The Final Sunday In Ordinary Time

I am sure that a few of y’all were looking forward to the next episodes of my stories, or wanted to see what I might still have in the stack.  I didn’t put any stories up this weekend, though, because my computer was on strike for a few days.

It was a long enough weekend here even without that:  I met an old friend and ate good food, learned a few things I didn’t expect, read several fine tales, stayed up too late, locked myself out, and still had to get to work this morning at eight o’clock.

Probably one of the most unanticipated events this weekend was in a little Vineyard Pentacostal service we visited on Saturday night, where the oldest member of the band might have been all of twenty-five, and was likely the only one out of high school.  A couple of them looked like they hadn’t started yet.  But the beardless kid walloping on the drum machine through “O Come All Ye Faithful” set a pace that had my legs more than half-tempted to mark double-time.

That’s when the familiar carol’s paradigm downshifted like McQueen and floored it, and I realized what the shepherds saw that had them “sore afraid.”  

That wasn’t some foppish Fauntleroy in a too-long nighty and a spotlight that appeared over the hills.  That was an officer of the war-host of heaven in full regalia guaranteeing “peace on Earth to men of good will” in the name of the King who’d just made His entrance.  And that wasn’t a chancel of castratti and choir-boys elboing in behind him, either:  the Vulgate does it better justice than our post-medaevalist Christmas cards phrase of a “host” of angels.  As Jerome translates Luke 2:13, “multitudo militiae caelestis”.  Whole regiments were passing in review before the Throne, in precisely disciplined arrays of holy lethality ready to take back some peace on Earth.  These warriors would have made Rome’s finest look like slobs and patsies, and all of a sudden the lonely Judean countryside has unfurled into heaven’s parade-groud and the shepherds find themselves out of rank between the squads.  I’d have been sore afraid to find myself there too!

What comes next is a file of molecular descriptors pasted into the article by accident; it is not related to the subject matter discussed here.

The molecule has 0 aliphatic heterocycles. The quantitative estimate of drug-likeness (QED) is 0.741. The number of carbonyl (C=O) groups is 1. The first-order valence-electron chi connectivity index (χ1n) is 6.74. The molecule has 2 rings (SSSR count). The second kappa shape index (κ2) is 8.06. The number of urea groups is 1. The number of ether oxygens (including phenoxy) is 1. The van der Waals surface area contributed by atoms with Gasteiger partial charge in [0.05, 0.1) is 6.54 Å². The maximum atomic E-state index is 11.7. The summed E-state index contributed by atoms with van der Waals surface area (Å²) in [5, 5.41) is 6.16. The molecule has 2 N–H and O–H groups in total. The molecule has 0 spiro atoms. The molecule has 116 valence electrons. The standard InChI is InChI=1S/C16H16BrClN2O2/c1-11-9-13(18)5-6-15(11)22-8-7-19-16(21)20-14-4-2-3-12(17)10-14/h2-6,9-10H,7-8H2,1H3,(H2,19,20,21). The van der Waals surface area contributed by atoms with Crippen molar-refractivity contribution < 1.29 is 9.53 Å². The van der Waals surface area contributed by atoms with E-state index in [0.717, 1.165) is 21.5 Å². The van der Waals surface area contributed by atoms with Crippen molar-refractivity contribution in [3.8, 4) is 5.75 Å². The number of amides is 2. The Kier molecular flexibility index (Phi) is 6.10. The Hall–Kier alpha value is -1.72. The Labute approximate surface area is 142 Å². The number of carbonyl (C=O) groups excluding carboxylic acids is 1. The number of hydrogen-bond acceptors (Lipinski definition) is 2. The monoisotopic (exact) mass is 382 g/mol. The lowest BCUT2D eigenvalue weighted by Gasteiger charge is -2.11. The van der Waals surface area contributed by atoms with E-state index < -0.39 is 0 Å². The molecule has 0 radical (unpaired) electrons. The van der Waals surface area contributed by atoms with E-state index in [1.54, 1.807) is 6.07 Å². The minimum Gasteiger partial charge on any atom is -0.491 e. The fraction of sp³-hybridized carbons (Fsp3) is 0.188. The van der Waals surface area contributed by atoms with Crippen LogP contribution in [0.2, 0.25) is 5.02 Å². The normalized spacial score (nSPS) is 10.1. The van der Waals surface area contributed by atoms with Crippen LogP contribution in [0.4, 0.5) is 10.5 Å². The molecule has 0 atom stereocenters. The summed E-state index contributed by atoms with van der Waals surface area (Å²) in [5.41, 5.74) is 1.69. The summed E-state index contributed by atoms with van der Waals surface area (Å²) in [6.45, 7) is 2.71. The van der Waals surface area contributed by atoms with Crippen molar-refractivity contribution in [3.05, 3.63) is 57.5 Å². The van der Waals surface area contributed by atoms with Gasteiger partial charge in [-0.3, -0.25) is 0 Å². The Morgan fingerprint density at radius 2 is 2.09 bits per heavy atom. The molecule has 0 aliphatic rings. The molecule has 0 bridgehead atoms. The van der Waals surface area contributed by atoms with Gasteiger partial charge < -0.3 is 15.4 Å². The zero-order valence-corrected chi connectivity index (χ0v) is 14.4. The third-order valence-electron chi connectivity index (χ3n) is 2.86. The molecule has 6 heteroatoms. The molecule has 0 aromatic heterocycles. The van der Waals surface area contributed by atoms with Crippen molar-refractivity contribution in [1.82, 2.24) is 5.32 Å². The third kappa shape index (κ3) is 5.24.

And with that thought, we begin the Advent season.

J.G.

[Edit to clarify:  the Vineyard service was on Saturday night.]

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